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Every cell has to undergo the cell cycle process before it can divide or differentiate. The cell cycle is an error-prone complex process where mutations could happen. This study aimed to characterize the nervous system and blood cells of the speed bump mutant in zebrafish. This study also aimed to do gene characterization of the wee1 CRISPR mutant. The speed bump mutant is due to a mutation in the wee1 gene. Lack of the wee1 gene will cause no Wee1 Kinase, which inhibits the MPF, causing cells to go into mitosis too early. To fulfill these objectives, this study used in situ hybridization with neural probes and blood probes, antibody staining, as well as sanger sequencing. It is found that, like other cell cycle mutants, neural cells are differentiated in spbti279 mutants, but, unlike other cell cycle mutants, spbti279 mutants are still able to make neuroblasts (stem cells that have decided to become neurons) even at the later stages of development. It is also found that these spbti279 mutants do not produce red blood cells. This study also found that the wee1 CRISPR mutants all have more severe phenotypes compared to the spbti279 mutant and that frameshift mutations cause the wee1 CRISPR mutants to lose the Wee1 protein kinase domain. In spbti279 mutants, the Wee1 protein kinase domain still exists though it lost the last ten amino acids. These results indicate that the spbti279 mutants are less likely to have a loss of function mutation and more likely to have hypomorph mutation. The wee1 CRISPR mutants are likely to have a complete loss of function. The information gathered in this study will allow a better understanding about the wee1 gene as well as the Wee1 Kinase domain during development.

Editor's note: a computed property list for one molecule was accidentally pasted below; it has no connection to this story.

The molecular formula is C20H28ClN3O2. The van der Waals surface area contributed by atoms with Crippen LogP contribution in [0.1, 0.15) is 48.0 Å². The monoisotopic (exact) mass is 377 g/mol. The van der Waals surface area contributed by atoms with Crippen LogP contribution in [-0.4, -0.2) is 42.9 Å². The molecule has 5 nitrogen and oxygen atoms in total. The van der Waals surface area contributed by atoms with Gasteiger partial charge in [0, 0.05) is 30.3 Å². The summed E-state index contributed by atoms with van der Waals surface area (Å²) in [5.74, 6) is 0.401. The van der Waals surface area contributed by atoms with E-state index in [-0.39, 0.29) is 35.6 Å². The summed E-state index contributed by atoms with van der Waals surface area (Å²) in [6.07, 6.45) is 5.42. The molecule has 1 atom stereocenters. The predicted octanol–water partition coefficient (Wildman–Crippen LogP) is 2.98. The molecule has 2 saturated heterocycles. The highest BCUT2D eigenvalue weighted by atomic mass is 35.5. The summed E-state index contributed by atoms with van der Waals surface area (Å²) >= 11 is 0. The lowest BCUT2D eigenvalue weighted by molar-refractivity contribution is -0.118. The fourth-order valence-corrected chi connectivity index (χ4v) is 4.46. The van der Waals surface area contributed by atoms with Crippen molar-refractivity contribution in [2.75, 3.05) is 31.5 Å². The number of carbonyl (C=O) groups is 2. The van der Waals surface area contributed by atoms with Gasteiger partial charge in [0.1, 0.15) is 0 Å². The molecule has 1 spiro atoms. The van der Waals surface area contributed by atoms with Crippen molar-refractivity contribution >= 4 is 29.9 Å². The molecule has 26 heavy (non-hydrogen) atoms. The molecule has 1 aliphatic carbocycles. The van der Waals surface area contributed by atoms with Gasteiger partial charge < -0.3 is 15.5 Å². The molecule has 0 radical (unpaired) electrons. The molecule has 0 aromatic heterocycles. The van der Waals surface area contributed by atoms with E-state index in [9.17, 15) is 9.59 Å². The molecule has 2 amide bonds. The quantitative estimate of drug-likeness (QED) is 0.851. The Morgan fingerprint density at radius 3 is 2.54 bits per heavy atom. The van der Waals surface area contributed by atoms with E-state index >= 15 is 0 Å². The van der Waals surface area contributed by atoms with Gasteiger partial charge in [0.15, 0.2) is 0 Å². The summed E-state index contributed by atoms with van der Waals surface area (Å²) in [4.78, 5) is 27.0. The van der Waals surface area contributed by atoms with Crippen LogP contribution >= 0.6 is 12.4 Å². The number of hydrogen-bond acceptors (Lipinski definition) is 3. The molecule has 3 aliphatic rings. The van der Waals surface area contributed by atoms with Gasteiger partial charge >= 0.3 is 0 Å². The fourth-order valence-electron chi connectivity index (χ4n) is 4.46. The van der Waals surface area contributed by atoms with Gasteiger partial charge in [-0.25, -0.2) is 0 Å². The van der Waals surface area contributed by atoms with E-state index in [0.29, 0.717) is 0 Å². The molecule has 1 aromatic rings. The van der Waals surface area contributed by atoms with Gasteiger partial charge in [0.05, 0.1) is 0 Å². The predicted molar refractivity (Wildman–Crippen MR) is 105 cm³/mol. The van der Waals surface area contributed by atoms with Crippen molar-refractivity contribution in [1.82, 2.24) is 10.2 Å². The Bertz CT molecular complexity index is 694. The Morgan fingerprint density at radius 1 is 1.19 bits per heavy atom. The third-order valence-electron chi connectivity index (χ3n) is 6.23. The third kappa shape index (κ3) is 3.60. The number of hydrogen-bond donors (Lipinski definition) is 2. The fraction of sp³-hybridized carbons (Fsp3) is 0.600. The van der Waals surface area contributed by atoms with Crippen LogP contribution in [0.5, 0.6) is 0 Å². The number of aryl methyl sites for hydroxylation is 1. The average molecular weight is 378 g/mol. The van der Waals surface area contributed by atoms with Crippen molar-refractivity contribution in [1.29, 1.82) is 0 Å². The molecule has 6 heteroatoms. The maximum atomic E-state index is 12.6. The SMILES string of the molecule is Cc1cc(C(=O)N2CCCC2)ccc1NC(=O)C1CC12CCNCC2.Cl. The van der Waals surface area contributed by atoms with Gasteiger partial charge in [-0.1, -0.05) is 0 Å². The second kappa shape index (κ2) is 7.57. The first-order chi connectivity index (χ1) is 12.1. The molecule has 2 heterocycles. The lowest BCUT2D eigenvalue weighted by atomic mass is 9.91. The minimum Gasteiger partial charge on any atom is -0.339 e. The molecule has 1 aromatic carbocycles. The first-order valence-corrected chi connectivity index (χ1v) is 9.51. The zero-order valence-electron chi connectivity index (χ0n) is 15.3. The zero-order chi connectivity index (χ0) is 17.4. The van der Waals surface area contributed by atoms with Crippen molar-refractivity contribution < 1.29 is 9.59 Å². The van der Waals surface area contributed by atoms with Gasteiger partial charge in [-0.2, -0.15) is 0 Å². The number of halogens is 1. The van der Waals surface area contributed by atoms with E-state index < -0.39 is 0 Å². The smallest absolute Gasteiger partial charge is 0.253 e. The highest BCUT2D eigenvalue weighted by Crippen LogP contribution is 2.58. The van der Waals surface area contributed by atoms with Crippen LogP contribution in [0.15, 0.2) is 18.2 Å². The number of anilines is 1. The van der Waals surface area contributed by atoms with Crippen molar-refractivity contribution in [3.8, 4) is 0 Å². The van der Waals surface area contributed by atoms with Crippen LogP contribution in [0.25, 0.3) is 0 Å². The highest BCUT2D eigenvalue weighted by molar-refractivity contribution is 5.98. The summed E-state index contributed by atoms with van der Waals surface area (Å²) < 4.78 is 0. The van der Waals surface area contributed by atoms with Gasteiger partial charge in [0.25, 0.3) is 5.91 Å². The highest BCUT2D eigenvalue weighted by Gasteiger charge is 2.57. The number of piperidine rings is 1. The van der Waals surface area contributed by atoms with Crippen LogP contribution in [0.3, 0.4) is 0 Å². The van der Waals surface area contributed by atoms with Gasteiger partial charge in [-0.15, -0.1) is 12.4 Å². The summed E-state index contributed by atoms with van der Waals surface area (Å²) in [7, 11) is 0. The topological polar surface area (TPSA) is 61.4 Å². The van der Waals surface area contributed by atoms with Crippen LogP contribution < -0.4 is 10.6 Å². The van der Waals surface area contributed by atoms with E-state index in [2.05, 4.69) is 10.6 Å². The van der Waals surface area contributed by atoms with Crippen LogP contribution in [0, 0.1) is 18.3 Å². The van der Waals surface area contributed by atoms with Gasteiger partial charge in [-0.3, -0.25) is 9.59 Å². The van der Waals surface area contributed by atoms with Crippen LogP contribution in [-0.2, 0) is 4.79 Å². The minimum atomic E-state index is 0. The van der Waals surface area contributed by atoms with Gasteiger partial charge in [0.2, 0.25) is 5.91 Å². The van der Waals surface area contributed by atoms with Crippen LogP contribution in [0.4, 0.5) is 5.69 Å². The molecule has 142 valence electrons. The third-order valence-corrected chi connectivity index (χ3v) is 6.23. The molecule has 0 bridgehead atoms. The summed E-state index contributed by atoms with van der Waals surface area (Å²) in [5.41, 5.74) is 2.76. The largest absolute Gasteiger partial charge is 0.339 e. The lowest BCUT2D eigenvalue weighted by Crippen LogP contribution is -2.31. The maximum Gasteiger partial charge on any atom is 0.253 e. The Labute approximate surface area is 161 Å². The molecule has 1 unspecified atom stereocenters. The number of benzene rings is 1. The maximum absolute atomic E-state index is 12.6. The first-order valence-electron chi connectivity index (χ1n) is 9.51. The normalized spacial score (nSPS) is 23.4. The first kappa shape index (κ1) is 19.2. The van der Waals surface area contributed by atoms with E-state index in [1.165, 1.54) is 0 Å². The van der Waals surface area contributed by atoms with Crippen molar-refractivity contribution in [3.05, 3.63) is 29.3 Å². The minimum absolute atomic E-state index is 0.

Karyadi, Nathania, "Is the Zebrafish speed bump Mutant a Mutation in wee1? And Is It a Complete Loss of Function?" (2022). Honors Theses. 3552.
Honors Thesis-Open Access